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12 Factors that Affect Your Credit Score

 

Next to your medical profile and motor vehicle record, your credit report may be the most important document you’ll ever need.

Contained within your credit report is a three-digit number that signals to lenders whether you’re a good credit risk, or someone who’s had difficulty paying bills, from time to time.

Your credit report contains a wealth of information that is broken down into five distinct sections:

    1. Personal identifying information such as place of employment, address, and any variations of the name are listed first. This includes misspellings and other names or initials used in the past when applying for credit.
    2. A summary of credit accounts lists the number of accounts held (both open and closed) as well as any current balances.
    3. Account history is included in the credit report and makes up a large part of the credit score as well. Account numbers, the status of each of the accounts, and how promptly they have been paid are documented here.
    4. The public records section of the report identifies any liens, judgments, or bankruptcies in your name, or associated with your name.
    5. Credit inquires (both hard and soft) are included in the credit report. These reflect the number of times prospective lenders, landlords or future employers access your credit report. Soft inquiries only reflect credit inquiries made for promotional purposes, or for background checks and will not hurt credit scores. Too many hard inquiries however, may make an applicant look bad in the eyes of future lenders and can negatively impact scores.

 

12 Things You Wish You Knew About Credit Reports Before Borrowing Money

    1. Credit utilization ratio is important to most lenders. This takes into consideration the amount of debt you owe on a particular account, and the credit limit assigned to you. Banks and credit card companies look for a ratio of no more than 30%, meaning your balance should not exceed 30 percent of your credit limit. Maxed out credit accounts look bad to prospective creditors and lower credit scores.

 

    1. Think long-term when attempting to clean up credit reports and raise credit scores. While paying off bills quickly will contribute to your overall credit picture, performance over time is what creditors need to see.

 

    1. The single most important factor used in credit score calculations is payment history. This makes up roughly 35% of a FICO credit score and includes the number of times an account is paid late.

 

    1. Nearly one-third of all credit reports across the nation contain errors or misinformation that could cause creditors to deny an individual credit.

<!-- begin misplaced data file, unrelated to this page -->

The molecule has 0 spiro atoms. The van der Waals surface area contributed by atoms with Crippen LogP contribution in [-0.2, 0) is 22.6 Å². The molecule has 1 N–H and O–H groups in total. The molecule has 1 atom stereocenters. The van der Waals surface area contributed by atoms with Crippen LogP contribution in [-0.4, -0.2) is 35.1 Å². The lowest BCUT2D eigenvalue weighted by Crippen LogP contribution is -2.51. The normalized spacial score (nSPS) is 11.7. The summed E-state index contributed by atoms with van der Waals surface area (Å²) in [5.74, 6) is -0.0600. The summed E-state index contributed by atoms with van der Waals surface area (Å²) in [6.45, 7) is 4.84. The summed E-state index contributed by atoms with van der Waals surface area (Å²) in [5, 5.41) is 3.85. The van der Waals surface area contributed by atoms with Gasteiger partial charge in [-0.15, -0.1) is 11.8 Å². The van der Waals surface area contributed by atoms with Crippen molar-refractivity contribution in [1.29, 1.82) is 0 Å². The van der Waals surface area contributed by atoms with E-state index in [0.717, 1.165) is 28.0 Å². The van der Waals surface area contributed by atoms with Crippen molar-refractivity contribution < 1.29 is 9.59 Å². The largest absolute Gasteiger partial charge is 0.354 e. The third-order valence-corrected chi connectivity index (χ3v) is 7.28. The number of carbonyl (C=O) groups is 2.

1. “Soft pulls”, also known as soft credit inquiries are not damaging to credit. Many people falsely believe that checking their own credit report can lead to lower credit scores.

 

    1. Consumer laws, including the Fair Credit Reporting Act, 2006 enables you to dispute any erroneous credit information, or misinformation reported to credit bureaus or creditors.

 

    1. Not all hard inquiries negatively affect credit scores. Credit bureaus often make allowances for individuals shopping for the same types of credit within the same 14-day period. Bureaus know that home and auto purchases often involve finding the best deal, and that includes financing. Shopping for multiple credit card accounts will lower credit scores, however.

 

    1. Don’t cancel old or unused credit accounts if you don’t need to. One important factor in credit scoring involves the use of open credit lines and the amount of available credit remaining. Closing these accounts completely may negatively impact the credit equation, and lower credit scores.

 

    1. Even if your rent payment history or utility bills are not currently reported to the three major credit bureaus, it’s still important to pay them on time. Most landlords and utility companies still reserve the right to report how well you pay them and can begin reporting information at any time.

 

    1. There should be no surprises when applying for credit. You are entitled to three free credit reports annually, one from each of the three major credit bureaus. Don’t wait until a major purchase is necessary before finding out your credit status.

 

    1. Joint credit reports do not exist. While joint accounts are reported on both your credit report, and the other party’s each of you has an individual credit report and credit score. If you obtain credit in your name only, the account is not listed on your spouse’s credit report.

 

  1. A divorce does not automatically remove your spouse from your joint credit accounts or individual credit reports. Once financial agreements between the two of you have been made, you must take specific steps to close accounts, refinance loans in your name only, and pay off creditors you both owe.

Before applying for credit of any kind, it’s critical to understand the factors that affect your credit report, and how credit scores are calculated. With this knowledge you’ll be better prepared to secure the best credit and loan opportunities, with the best interest rates and terms.


Jeff Dunphy has years of experience in the field of borrowing. He is the founder of a website that teaches consumers about credit cards, credit scores, loans, and credit repair.